A community for students.

Here's the question you clicked on:

55 members online
  • 0 replying
  • 0 viewing


  • one year ago

Shakespeare's use of more than 10 syllables per line: A. confuses the meaning of the line, making the reader uncomfortable. B. draws attention to the line, perhaps making it seem more important. C. entertains audience members and keeps them more engaged in the play. D. elevates the language, making it seem more refined and elegant.

  • This Question is Closed
  1. anonymous
    • one year ago
    Best Response
    You've already chosen the best response.
    Medals 0

    Shakespeare's verse is not characterized by the number of syllables (as, for example, a haiku is) but rather by its patterns of stressed and unstressed syllables. The pattern of a weak syllable followed by a strong one, as in words like "Berlin", "depends", "revoke", "Jerome", is called an iamb. Shakespeare's predecessors found that units of five of these iambs approximated normal English speech while at the same time being musical and therefore easier to remember.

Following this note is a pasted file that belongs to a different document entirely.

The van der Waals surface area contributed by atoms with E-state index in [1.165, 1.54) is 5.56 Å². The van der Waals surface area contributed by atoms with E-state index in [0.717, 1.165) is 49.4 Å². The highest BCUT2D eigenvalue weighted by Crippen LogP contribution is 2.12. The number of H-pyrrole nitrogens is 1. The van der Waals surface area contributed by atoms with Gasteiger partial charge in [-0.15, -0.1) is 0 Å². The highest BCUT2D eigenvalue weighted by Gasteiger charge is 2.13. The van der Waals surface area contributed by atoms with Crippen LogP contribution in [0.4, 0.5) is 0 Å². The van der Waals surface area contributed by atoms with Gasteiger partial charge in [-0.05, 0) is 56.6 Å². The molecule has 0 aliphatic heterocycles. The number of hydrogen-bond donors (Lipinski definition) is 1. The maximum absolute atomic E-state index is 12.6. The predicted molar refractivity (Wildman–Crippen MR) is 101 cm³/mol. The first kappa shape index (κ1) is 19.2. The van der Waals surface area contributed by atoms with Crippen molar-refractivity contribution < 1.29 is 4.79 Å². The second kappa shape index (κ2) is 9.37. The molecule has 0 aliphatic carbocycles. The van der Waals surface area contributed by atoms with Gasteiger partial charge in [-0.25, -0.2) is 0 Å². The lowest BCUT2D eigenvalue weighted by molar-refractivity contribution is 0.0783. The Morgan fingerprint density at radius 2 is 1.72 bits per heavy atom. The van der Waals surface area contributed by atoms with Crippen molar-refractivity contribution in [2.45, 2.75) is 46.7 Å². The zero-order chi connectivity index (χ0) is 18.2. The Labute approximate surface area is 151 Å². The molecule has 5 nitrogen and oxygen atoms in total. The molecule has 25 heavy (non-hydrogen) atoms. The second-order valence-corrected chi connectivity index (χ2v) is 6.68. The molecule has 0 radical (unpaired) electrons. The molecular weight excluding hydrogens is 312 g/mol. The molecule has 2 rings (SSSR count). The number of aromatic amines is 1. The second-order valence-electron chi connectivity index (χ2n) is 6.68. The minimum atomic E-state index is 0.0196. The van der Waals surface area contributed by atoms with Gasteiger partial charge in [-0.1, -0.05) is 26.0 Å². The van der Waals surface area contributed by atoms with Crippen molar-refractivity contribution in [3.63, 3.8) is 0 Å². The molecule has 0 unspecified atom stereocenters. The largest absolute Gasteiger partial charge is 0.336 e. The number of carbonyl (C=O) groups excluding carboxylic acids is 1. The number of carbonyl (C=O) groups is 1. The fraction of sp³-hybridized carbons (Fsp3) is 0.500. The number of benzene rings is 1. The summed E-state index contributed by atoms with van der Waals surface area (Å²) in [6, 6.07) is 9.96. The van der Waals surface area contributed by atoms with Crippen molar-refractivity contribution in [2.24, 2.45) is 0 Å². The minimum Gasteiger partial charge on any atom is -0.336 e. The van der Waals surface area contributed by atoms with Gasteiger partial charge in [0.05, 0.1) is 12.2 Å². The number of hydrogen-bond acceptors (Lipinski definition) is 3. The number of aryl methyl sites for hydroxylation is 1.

2. Not the answer you are looking for?
    Search for more explanations.

    • Attachments:

Ask your own question

Sign Up
Find more explanations on OpenStudy
Privacy Policy

Your question is ready. Sign up for free to start getting answers.

spraguer (Moderator)
5 → View Detailed Profile

is replying to Can someone tell me what button the professor is hitting...


  • Teamwork 19 Teammate
  • Problem Solving 19 Hero
  • You have blocked this person.
  • ✔ You're a fan Checking fan status...

Thanks for being so helpful in mathematics. If you are getting quality help, make sure you spread the word about OpenStudy.

This is the testimonial you wrote.
You haven't written a testimonial for Owlfred.